What the search data for MH370 taught us about the Indian Ocean floor
Level 4, Electrical & Electronic Engineering Building
University of Melbourne
A large multibeam echo sounder (MBES) dataset (710, 000 km2, inclusive of transit data) was acquired in the SE Indian Ocean to assist the search for Malaysia Airlines Flight 370 (MH370). Here, we present the results of a geomorphic analysis of this new data and compare with the Global Seafloor Geomorphic Features Map (GSFM) that is based on coarser resolution satellite-derived bathymetry data.
The analyses show that abyssal plains and basins are significantly more rugged than their representation in the GSFM, with a 20% increase in the extent of hills and mountains.
The new model also reveals four times more seamounts than presented in the GSFM, suggesting a greater number of these features than previously estimated for the broader region and indeed globally. This is important considering the potential ecological significance of these high-relief structures.
This high-resolution mapping of the seafloor also provides new insights into the geological evolution of the region, both in terms of structural, tectonic, and sedimentary processes. For example, sub-parallel ridges extend over approximately 20% of the area mapped and their form and alignment provide valuable insight into Southeast Indian Ridge seafloor spreading processes. Rifting is recorded along the Broken Ridge – Diamantina Escarpment, with rift blocks and well-bedded sedimentary bedrock exposures discernible down to 2,400 m water depth. Ocean floor sedimentary processes are represented in sediment mass transport features, especially along and north of Broken Ridge, and pockmarks (the finest-scale features mapped) south of Diamantina Trench.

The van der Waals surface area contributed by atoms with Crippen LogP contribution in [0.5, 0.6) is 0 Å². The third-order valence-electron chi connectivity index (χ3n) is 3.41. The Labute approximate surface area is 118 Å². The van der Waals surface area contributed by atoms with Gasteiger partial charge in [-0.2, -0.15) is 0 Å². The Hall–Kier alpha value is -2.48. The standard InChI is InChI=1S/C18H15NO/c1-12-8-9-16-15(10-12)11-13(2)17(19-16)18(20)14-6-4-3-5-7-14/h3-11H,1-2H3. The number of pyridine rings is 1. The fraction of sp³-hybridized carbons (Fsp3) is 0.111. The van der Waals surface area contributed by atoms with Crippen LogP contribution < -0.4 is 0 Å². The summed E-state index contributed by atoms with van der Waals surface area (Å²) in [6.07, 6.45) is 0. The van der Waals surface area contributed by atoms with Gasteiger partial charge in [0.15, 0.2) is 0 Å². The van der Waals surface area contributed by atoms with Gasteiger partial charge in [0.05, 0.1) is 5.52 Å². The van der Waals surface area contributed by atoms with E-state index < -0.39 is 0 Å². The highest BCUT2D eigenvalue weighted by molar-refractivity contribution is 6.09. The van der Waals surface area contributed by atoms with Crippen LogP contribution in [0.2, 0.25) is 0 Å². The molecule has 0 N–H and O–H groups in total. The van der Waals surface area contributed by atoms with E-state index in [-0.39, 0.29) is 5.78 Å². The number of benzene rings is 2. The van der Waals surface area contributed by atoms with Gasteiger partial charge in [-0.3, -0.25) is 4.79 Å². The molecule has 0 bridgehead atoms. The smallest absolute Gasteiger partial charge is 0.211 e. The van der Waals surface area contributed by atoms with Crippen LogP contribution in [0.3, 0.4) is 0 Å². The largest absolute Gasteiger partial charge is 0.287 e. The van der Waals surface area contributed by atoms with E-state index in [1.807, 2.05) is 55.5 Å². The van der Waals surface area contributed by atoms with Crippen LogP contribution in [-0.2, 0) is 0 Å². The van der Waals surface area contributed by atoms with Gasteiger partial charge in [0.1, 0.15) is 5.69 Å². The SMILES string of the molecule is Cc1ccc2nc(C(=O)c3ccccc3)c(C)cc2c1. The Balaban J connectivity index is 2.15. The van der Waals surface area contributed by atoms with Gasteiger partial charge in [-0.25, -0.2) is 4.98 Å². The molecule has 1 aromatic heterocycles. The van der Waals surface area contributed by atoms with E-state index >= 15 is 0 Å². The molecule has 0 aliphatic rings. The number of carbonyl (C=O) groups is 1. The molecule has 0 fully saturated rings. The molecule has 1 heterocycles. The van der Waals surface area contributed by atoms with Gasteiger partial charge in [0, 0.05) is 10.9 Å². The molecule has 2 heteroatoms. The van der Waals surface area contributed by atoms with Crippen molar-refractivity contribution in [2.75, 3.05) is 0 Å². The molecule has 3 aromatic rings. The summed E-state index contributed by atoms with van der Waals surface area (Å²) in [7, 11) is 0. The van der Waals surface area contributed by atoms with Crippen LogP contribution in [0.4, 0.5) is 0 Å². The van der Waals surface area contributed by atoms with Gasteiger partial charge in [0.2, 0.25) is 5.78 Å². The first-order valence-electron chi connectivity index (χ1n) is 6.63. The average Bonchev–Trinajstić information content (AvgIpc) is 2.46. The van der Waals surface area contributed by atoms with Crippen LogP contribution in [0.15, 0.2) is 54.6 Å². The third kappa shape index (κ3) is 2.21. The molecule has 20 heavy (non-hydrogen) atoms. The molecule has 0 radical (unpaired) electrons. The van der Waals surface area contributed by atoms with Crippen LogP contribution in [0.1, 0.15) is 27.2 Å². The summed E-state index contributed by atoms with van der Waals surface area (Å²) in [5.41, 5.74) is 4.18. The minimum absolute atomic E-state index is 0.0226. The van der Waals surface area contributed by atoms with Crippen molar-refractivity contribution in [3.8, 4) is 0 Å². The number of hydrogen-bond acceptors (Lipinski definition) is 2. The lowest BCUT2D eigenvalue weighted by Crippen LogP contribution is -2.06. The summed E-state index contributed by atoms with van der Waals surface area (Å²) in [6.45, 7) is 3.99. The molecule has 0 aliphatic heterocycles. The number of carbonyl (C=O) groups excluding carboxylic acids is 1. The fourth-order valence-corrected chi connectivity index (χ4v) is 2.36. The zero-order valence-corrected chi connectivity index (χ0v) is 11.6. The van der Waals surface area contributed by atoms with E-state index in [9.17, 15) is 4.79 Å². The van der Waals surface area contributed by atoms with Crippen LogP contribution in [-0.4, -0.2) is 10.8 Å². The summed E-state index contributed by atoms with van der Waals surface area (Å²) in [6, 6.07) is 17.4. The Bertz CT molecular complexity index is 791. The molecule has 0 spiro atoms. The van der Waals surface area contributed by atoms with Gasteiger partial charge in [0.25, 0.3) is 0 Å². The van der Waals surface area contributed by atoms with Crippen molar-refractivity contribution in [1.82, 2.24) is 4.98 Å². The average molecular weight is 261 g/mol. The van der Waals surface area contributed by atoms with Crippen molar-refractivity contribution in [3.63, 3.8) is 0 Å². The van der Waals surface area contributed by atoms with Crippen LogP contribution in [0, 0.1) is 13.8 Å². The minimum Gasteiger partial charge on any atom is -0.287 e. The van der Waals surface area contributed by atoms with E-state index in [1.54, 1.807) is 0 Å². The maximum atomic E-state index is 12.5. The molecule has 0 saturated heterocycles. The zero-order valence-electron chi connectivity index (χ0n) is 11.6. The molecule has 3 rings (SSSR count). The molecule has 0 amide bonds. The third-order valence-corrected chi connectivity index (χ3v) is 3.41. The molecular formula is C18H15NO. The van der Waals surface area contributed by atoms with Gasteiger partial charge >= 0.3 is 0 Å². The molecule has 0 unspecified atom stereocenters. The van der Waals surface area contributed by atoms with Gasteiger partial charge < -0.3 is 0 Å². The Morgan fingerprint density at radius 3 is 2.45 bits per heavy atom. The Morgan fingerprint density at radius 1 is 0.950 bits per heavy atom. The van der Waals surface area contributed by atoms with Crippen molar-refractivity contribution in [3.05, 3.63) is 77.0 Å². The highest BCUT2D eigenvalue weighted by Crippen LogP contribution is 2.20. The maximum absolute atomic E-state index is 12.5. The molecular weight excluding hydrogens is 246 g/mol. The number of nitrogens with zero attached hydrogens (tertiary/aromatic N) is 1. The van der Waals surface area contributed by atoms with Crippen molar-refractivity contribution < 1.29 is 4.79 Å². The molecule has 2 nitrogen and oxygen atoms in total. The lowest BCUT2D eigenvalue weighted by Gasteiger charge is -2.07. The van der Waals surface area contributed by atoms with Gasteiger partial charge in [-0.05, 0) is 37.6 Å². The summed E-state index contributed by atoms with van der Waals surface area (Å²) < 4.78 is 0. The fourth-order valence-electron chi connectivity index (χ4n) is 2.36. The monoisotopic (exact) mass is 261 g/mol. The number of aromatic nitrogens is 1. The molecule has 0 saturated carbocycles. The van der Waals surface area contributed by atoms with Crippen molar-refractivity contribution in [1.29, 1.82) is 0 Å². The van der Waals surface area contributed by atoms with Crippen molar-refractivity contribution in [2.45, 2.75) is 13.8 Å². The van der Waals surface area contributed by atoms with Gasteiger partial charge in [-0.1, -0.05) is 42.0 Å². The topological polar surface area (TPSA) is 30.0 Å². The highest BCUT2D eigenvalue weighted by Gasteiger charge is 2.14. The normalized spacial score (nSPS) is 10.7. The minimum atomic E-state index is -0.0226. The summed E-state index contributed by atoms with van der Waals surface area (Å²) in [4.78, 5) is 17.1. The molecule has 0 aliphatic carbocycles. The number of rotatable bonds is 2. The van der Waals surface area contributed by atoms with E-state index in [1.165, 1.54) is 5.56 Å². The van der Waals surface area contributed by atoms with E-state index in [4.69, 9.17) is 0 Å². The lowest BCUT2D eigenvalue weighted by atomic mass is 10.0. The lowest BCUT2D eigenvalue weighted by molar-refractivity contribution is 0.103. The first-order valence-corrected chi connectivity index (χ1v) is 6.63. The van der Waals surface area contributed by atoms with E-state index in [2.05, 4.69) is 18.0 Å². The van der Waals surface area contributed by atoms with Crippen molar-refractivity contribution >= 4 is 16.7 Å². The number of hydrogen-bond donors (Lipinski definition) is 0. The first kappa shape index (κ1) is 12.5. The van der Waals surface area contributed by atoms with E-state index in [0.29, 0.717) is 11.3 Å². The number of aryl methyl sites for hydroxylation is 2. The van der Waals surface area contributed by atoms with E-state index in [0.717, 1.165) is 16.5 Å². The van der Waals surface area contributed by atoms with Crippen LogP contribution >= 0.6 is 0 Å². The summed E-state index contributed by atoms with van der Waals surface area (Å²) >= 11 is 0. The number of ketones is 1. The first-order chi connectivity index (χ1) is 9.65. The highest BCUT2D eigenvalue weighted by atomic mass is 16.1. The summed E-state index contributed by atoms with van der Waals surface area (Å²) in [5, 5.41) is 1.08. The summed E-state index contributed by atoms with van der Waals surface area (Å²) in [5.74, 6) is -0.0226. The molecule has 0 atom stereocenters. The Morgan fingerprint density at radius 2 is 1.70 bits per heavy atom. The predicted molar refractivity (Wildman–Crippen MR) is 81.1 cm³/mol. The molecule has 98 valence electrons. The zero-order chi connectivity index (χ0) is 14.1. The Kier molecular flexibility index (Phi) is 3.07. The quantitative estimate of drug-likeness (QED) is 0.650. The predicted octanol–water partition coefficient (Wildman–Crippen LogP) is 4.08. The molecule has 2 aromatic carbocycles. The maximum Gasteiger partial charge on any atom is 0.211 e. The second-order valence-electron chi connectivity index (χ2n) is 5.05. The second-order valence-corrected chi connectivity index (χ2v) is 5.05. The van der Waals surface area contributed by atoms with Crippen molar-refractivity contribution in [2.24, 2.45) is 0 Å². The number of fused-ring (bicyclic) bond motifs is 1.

The new MBES data highlight the complexity of the search area and serve to demonstrate how little we know about the 85-90% of the ocean floor that has not been mapped with this technology. The availability of high-resolution and accurate maps of the ocean floor can clearly provide new insights into the Earth’s geological evolution, modern ocean floor processes, and the location of sites that are likely to have relatively high biodiversity.
About our speaker
Kim Picard is a marine geoscientist with Geoscience Australia’s Coastal, Marine, and Climate Change Group since September 2012. Her current research interests lie in shallow subseabed and benthic habitat mapping, geomorphology, and sedimentology. Since her arrival to Australia, she participated in many surveys, including the NERP Oceanic Shoal and Ball's Pyramid surveys. When not contributing to NERP, Kim's efforts have been focused on GA projects related to the National CO2 Infrastructure Plan.